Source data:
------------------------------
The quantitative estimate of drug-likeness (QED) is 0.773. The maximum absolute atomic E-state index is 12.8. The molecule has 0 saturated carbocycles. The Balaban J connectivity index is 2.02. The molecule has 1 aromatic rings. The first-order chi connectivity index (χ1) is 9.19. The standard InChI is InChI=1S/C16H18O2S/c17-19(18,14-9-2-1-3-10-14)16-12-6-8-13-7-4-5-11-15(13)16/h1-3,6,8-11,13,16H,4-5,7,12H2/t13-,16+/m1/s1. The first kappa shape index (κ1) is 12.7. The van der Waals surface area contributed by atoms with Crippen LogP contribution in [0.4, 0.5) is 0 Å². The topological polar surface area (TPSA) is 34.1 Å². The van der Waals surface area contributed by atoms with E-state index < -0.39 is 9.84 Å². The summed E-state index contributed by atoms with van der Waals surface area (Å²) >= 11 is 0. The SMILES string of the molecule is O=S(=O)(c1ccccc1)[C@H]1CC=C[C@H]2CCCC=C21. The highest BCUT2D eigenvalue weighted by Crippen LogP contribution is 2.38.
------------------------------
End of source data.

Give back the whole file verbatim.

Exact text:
The quantitative estimate of drug-likeness (QED) is 0.773. The maximum absolute atomic E-state index is 12.8. The molecule has 0 saturated carbocycles. The Balaban J connectivity index is 2.02. The molecule has 1 aromatic rings. The first-order chi connectivity index (χ1) is 9.19. The standard InChI is InChI=1S/C16H18O2S/c17-19(18,14-9-2-1-3-10-14)16-12-6-8-13-7-4-5-11-15(13)16/h1-3,6,8-11,13,16H,4-5,7,12H2/t13-,16+/m1/s1. The first kappa shape index (κ1) is 12.7. The van der Waals surface area contributed by atoms with Crippen LogP contribution in [0.4, 0.5) is 0 Å². The topological polar surface area (TPSA) is 34.1 Å². The van der Waals surface area contributed by atoms with E-state index < -0.39 is 9.84 Å². The summed E-state index contributed by atoms with van der Waals surface area (Å²) >= 11 is 0. The SMILES string of the molecule is O=S(=O)(c1ccccc1)[C@H]1CC=C[C@H]2CCCC=C21. The highest BCUT2D eigenvalue weighted by Crippen LogP contribution is 2.38.